Client Of The Year: E.L.F. Beauty

Jennifer Coolidge helped E.L.F. redefine stickiness

E.L.F. Beauty might be winning an award for meteoric financial performance, with frequent triple-digit sales gains that dazzle investors and baffle competitors. Or the company could also be collecting trophies for dominating so many “best of” consumer lists or the nonstop “love this!” comments on social media.

E.L.F. also gets kudos for pop-culture moments of genuine inclusivity: Teens adore it, yet comic actor Jennifer Coolidge -- the company’s best-loved spokesperson -- is in her 60s.

But E.L.F. Beauty is Media Post’s Client of the Year for one reason only: Media choices that make others say, “Damn, why didn’t we think of that?”

The secret is “audience-centricity,” says Patrick O’Keefe, vice president of integrated marketing communications.

“It’s at the core of everything we do, from creative to messaging to product development to media,” he told MediaPost via email. “We lead with a strategic approach that enables us to speak to our core Gen Z customers while consistently putting the brand in front of new audiences.”

“E.L.F.'s magic is powered by a deep understanding of its community, allowing the team to trust their instincts and ‘move at the speed of culture,’” said Meg Crowley, senior director of client strategy at Tinuiti, an agency partner, in an email to MediaPost. “E.L.F. actively listens, encourages feedback, and engages continually, ensuring solutions tailored to their audience's evolving needs.”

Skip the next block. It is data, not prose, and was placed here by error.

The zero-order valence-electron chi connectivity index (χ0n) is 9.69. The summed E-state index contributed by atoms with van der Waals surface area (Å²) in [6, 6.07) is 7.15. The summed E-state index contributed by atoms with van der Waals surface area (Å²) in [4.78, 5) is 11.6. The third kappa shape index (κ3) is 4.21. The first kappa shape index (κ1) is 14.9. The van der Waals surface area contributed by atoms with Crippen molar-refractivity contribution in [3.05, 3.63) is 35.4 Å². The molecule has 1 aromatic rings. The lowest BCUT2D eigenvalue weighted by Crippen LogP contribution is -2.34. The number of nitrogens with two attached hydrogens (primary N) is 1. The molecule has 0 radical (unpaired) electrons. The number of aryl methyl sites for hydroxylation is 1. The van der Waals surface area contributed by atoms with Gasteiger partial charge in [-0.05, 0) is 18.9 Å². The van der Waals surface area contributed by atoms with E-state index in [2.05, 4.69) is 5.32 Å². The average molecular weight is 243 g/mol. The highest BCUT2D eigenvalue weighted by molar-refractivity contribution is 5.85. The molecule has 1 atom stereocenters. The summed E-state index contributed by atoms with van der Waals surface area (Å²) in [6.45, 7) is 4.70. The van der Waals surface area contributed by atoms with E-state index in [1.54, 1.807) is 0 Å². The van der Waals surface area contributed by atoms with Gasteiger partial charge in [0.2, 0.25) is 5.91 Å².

The best example? E.L.F.’s award-winning Super Bowl appearance earlier this year.

The idea came from Coolidge herself. She made an offhand red-carpet comment that she hoped one day to be cast as a dolphin. E.L.F., which had already seen Power Grip Primer become a runaway hit, hired her, as well as writer Mike White (who co-authored HBO’s “White Lotus,” in which Coolidge stars). In just three weeks, the company had a dolphin-themed regional spot for the Super Bowl, a first for a cosmetic brand.

“Power Grip Primer provides a dewy look, and dolphin skin was trending on TikTok,” O’Keefe says. “Our approach capitalized on viral moments built by our community, meeting them on TV. We also leveraged a national digital in-game unit with a social push.”

The effort moved the Oakland, California-based company miles past the Gen Z goalpost. “Gen Z is not enough,” said Kory Marchisotto, chief marketing officer, in a recent presentation at Tinuiti. “We need to appeal to older audiences and get more people into our orbit of inspiration. The offensive was to capture new eyeballs and targets.”

Marchisotto also wanted a steady drumbeat. That meant translating the brand’s campaign -- its first-ever TV effort -- “into the biggest bang we've ever had.” Ads appeared on 78 networks directly following the Super Bowl.

The Big Game splash generated 10 billion impressions in the first 24 hours. The ad became the fifth-most-mentioned Super Bowl spot on social media, with Coolidge earning the highest celebrity ranking. As the #dolphinskin hashtag trended, E.L.F. attracted 68 million new users, vaulting the primer to the No. 1 SKU in mass cosmetics.